Syrup of ipecac
For inducing vomiting in cases of accidental poisoning, only the syrup form of ipecac should be used. Syrup of ipecac should not be mixed with milk or carbonated drinks as they may prevent vomiting.
Syrup of ipecac should not be used in the following situations (contact poison control center or family doctor for alternative treatments).
- poisoning caused by strychnine; sustained-release theophylline; such corrosive substances as strong alkalis (lye); strong acids (such as toilet bowl cleaner); and such petroleum products as kerosene, gasoline, coal oil, fuel oil, paint thinner, or cleaning fluids
- overdoses of medications given for depression
- excessive vomiting
- a serious heart condition
- timing. Do not give ipecac more than four to six hours after the poison was ingested
- very young children (less than six months old). Infants and very young children may choke on their own vomit or get vomit into their lungs
- drowsy or unconscious patients
Ipecacuanha should not be given after Arsenicum or Tabac because these remedies will counteract it.
The following side effects have been associated with the use of syrup of ipecac.
- loose bowel movements
- fast irregular heartbeat
- inhaling or choking on vomit
- stomach cramps or pains
- muscle stiffness
- severe heart problems often occur in cases of ipecac abuse (because ipecac stays in the body for a long time, damage to the heart frequently occurs in persons who repeatedly take ipecac to induce vomiting)
- seizures; these are most likely to occur in patients who accidentally swallow ipecac or in ipecac abusers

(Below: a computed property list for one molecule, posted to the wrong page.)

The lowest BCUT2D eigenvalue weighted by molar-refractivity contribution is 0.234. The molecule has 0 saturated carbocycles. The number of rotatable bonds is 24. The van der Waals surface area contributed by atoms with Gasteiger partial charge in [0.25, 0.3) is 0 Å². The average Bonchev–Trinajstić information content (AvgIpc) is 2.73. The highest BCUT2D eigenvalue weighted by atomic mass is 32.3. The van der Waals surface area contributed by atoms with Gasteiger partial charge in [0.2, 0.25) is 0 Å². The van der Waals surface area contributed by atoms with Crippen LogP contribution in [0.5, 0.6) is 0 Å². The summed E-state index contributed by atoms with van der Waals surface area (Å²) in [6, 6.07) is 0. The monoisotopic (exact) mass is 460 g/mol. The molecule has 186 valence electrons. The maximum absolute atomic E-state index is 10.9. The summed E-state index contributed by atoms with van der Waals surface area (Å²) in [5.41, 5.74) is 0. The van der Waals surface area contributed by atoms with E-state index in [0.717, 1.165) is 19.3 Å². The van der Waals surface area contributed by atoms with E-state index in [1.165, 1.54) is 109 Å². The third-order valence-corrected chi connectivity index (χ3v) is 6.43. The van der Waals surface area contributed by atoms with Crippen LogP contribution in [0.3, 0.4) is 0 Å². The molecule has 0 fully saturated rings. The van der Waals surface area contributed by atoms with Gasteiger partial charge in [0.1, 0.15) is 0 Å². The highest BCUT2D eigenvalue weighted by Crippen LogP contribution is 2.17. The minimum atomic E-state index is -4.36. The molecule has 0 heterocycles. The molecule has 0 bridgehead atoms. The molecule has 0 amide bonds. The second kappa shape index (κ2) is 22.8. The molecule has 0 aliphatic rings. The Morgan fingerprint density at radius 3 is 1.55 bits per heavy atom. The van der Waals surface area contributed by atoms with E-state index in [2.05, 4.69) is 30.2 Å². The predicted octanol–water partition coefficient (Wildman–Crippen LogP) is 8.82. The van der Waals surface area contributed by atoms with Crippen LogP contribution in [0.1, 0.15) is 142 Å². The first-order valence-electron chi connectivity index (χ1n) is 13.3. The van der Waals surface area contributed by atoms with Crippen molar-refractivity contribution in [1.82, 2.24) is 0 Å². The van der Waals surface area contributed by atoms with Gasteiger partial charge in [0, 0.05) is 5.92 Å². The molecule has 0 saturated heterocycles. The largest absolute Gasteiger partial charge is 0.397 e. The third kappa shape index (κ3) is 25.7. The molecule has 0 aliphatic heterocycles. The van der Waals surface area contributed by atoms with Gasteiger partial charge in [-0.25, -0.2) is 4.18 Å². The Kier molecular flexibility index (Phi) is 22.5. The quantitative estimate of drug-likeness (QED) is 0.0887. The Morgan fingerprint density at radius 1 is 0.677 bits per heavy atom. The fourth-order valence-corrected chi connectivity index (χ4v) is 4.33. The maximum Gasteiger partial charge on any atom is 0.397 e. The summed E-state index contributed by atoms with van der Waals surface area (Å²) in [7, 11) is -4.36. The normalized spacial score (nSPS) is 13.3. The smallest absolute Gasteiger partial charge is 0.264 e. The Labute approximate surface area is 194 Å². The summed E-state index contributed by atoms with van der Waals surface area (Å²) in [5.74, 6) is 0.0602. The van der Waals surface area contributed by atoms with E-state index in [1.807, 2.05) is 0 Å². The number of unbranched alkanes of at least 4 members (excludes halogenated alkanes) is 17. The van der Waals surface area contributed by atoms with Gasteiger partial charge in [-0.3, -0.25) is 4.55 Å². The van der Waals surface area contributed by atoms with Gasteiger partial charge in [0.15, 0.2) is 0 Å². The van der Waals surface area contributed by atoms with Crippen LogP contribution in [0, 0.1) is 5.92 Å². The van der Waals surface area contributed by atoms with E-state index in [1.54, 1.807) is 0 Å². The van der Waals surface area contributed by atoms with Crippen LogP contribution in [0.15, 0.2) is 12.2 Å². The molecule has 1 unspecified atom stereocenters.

- death; deaths have been reported due to ipecac abuse in bulimic persons
Homeopathic Ipecacuanha has been highly diluted and is relatively nontoxic.
Ipecac should not be given together with other drugs because it can decrease their effectiveness and increase their toxicity. If both syrup of ipecac and activated charcoal are needed to treat suspected poisons, ipecac should be given first. Activated charcoal should not be given until vomiting induced by ipecac has stopped. Soda pop should also be avoided because it can cause the stomach to swell. The person should lie on the stomach or side in case vomiting occurs.
Homeopathic Ipecacuanha is considered complementary to Arnica and Cuprum. It is counteracted by Arsenicum and Tabac.
Cummings, Stephen, MD, and Dana Ullman, MPH. Everybody's Guide to Homeopathic Medicines. New York: G. P. Putnam's Sons, 1991.
Ellenhorn's Medical Toxicology, 2nd ed. Baltimore: Williams & Wilkins, 1997.
Hammond, Christopher. The Complete Family Guide to Homeopathy: An Illustrated Encyclopedia of Safe and Effective Remedies. New York: Penguin Studio, 1995.
PDR Nurse's Drug Handbook. Montvale, NJ: Delmar Publishers, 2000.
American Foundation for Homeopathy. 1508 S. Garfield. Alhambra, CA 91801.
Homeopathic Educational Services. 2124B Kittredge St. Berkeley, CA 94704. (510) 649-0294. Fax: (510) 649-1955.
Cephaeline—A chemical compound found in ipecac that irritates the stomach lining and triggers the vomiting reflex.
Fluid extract—A concentrated preparation of a drug.
Law of similars—A principle of homeopathic treatment according to which substances that cause specific symptoms in healthy people are given to sick people with similar symptoms.
Modality—A factor or circumstance that makes a patient's symptoms better or worse. Modalities include such factors as time of day, room temperature, the patient's level of activity, sleep patterns, etc.
Tincture—An alcoholic solution of a chemical or drug.